Thursday, March 12, 2009

Non-Human Knowledge in Bram Stoker's Dracula :

This is a book one has to revisit once in a while. Finally it dawned on me that Dracula scares us because the fiend knows something we don't. Non-human knowledge.

Bram Stoker's Dracula is one of the scariest books ever written. The reasons for its perennial appeal are basically two: (1) the vampire theme in which the supernatural is thrown into the natural world (2) Writing techniques: use of Absolutes.

At one point he says, "There are far worse things awaiting than death." Ah, what could that be? The only exploration of the other shore, comparable to Dracula, is Marciano Guerrero's Poison Pill in which the Vampire Donato Sabellius tempts the hero Ivon Bates with "knowledge," just as the serpent tempted Adam and Eve, or Calypso Ulyses.

Stephen King--the unsurpassed master of horror--on the other hand, terrifies us with human knowledge. Sins. Transgressions. Cruelty. King, with adroit prose and even voice, knows that fear is a visceral emotion--primal and vestigial.

Yet, what always puts a chill in my heart and mind is the lingering question: what worse things did Dracula refer to? What does Donato Sabellius know that we don't?

Because the novel Dracula does raise questions rather answer them, it will go on delighting readers for many generations. And what a treat it is! The author doesn't spare a single rhetorical figure to touch the reader's central nervous system where horror resides. In some scenes, the narrating voice employs the 'Nominative Absolute' to add the sensation of simultaneity.

While we think that Hemingway was the inventor of the Absolute, Stoker was way ahead of him. Hemingway abused the technique, Bram Stoker was measured and sober in his use of it. Mary Duffy's e-book has an entire chapter of this technique.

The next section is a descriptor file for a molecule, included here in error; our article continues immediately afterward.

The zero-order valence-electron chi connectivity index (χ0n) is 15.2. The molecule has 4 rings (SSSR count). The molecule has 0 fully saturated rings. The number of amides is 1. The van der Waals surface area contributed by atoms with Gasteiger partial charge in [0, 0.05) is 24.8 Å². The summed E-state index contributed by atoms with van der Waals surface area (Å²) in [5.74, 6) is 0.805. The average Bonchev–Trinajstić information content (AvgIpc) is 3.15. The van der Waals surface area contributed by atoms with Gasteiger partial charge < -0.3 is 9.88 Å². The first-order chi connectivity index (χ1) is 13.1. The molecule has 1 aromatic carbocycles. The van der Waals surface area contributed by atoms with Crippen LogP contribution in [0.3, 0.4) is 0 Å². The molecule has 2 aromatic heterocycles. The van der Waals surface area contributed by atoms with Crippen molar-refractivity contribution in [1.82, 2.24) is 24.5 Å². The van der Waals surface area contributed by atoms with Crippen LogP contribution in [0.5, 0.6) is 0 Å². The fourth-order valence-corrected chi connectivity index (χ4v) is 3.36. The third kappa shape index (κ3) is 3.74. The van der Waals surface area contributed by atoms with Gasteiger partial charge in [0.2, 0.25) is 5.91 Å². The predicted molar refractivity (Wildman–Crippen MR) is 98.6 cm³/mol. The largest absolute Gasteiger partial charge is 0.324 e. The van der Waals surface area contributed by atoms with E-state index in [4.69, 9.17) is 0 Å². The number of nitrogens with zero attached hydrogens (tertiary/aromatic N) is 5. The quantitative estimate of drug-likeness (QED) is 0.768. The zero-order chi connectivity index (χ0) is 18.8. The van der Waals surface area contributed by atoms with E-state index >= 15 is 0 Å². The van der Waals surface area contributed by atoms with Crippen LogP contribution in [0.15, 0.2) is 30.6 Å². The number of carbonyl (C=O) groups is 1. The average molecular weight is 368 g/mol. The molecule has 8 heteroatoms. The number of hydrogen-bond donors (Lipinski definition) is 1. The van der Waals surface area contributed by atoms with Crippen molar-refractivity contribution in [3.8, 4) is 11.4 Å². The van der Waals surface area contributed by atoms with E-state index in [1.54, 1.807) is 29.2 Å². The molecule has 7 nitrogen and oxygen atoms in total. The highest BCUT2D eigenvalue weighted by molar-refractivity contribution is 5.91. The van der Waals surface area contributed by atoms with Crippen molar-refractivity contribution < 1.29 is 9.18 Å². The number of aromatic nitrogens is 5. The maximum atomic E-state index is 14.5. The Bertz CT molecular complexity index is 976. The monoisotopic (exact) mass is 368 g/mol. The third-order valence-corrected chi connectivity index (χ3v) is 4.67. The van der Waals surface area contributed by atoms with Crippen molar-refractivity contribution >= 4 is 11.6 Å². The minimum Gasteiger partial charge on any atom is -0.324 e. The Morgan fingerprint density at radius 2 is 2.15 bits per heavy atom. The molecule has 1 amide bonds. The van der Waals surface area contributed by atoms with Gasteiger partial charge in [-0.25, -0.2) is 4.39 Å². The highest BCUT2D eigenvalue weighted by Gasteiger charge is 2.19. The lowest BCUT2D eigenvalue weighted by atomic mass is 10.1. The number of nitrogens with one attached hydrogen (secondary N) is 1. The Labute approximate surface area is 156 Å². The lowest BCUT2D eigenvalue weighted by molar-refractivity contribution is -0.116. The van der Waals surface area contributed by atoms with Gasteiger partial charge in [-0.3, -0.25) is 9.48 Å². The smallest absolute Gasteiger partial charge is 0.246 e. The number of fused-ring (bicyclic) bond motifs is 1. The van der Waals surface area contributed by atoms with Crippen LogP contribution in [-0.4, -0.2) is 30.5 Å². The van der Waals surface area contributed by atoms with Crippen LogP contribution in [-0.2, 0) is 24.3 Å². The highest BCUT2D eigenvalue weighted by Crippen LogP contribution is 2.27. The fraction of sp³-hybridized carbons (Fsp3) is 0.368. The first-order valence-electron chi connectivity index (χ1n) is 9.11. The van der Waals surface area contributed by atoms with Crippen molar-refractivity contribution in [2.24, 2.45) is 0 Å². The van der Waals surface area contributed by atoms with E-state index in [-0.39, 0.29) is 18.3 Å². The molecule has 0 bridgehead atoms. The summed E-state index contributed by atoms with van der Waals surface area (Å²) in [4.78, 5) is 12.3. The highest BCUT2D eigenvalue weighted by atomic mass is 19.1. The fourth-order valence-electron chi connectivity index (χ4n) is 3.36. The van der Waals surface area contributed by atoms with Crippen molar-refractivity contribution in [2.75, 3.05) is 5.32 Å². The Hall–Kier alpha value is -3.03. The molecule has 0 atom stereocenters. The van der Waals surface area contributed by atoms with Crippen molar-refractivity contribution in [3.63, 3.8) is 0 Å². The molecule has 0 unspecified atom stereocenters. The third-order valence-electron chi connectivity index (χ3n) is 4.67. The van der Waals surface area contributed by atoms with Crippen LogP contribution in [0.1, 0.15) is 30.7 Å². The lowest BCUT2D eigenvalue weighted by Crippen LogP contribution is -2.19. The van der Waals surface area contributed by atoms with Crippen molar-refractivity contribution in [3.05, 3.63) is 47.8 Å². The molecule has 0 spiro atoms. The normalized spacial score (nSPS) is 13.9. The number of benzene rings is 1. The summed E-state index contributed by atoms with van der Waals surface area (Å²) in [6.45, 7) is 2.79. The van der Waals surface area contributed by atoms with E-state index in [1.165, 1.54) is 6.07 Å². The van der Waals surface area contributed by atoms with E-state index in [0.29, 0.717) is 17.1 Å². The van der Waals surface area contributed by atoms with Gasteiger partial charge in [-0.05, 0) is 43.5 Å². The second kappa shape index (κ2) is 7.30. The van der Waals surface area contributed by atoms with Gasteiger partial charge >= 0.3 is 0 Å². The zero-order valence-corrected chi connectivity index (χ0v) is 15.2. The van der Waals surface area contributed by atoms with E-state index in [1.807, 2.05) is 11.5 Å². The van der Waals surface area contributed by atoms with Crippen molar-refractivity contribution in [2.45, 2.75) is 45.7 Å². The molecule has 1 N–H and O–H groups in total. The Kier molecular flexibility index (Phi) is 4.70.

Though we, humans, instinctively seek beauty in what we read, we find it in Dracula, not in the theme or the plot, but in the composition itself, since it is beautifully written. Readers and writers who are serious about literature will find plenty of material that tingles the spine--and that is what literature accomplishes.

What makes Dracula a beautiful piece of work? There's only one answer: it is well balanced, it is harmonious, and its sentences sparkle with a radiance that is short of wondrous.

The writing techniques I employ in this article are all explained in Mary Duffy's writing manual:

Mary Duffy's Writing Guide



Augustine, City of God
Austen J, Pride and Prejudice
Austen J, "Marriage Proposals and Me"
Austen J, Emma
Borges, The Aleph
C. Bronte, Jane Eyre
Burroughs E,Tarzan
Cervantes, Don Quijote
Chaucer, Wife of Bath
Coelho P,The Alchemist
Coyle H, They Are Soldiers
Dante, New Life
Dickens C, David Copperfield
Dostoevsky, Crime&Punishment
ConanDoyle,Hound of Baskervilles
Dubner S, Superfreakonomics

DuMaurier D, Rebecca
Ellis B. E. American Psycho
Fitzgerald S, Great Gatsby
Flaubert G, Madame Bovary
Fleming I,Doctor No
Freud S, Leonardo Da Vinci
Friedan B, Feminine Mystique
GarciaMarquez, Of Love & OtherDemons
GarciaMarquez,OneHundredYrs
Guerrero M,ThePoison Pill

Grass G, The Tin Drum
Harris T, Hannibal Rising
Heidegger M,House of Being
Ishiguro K, Remains of The Day
Johnson S,Rasselas
Kafka,Metamorphosis
Kosinski J, The Painted Bird
Lee H,To Kill a Mockingbird
McBain Ed,Gutter and Grave
Murakami H,Wind-Up Bird Chronicle
Nabokov V, Lolita
Meyer, S, Twilight
Ortega,Dehumanization of Art
Poe E A, Gordon Pym
Prose F, Reading Like a Writer
Rushdie S,Midnight Children
Sabatini R, Scaramouche
Spark M, Prime of Miss Brodie

Stendhal, Red and Black
Sterne L,Tristram Shandy
Stevenson R, Dr.Jekyll & Mr.Hyde
Stoker B, Dracula
Thackeray W,History of Pendennis
Tolstoy L, Anna Karenina
Trollope A, Autobiography
Unamuno M, Tragic Sense of Life
Voltaire, Candide
Webb J, Fields of Fire
Wharton E, The House of Mirth
Woolf V, To The Lighhouse


The secrets of 'no-doze' prose:
Mary Duffy's Sentence Openers



Lindsey Vonn after winning the Downhill World ...
Image via Wikipedia

Lindsey Vonn


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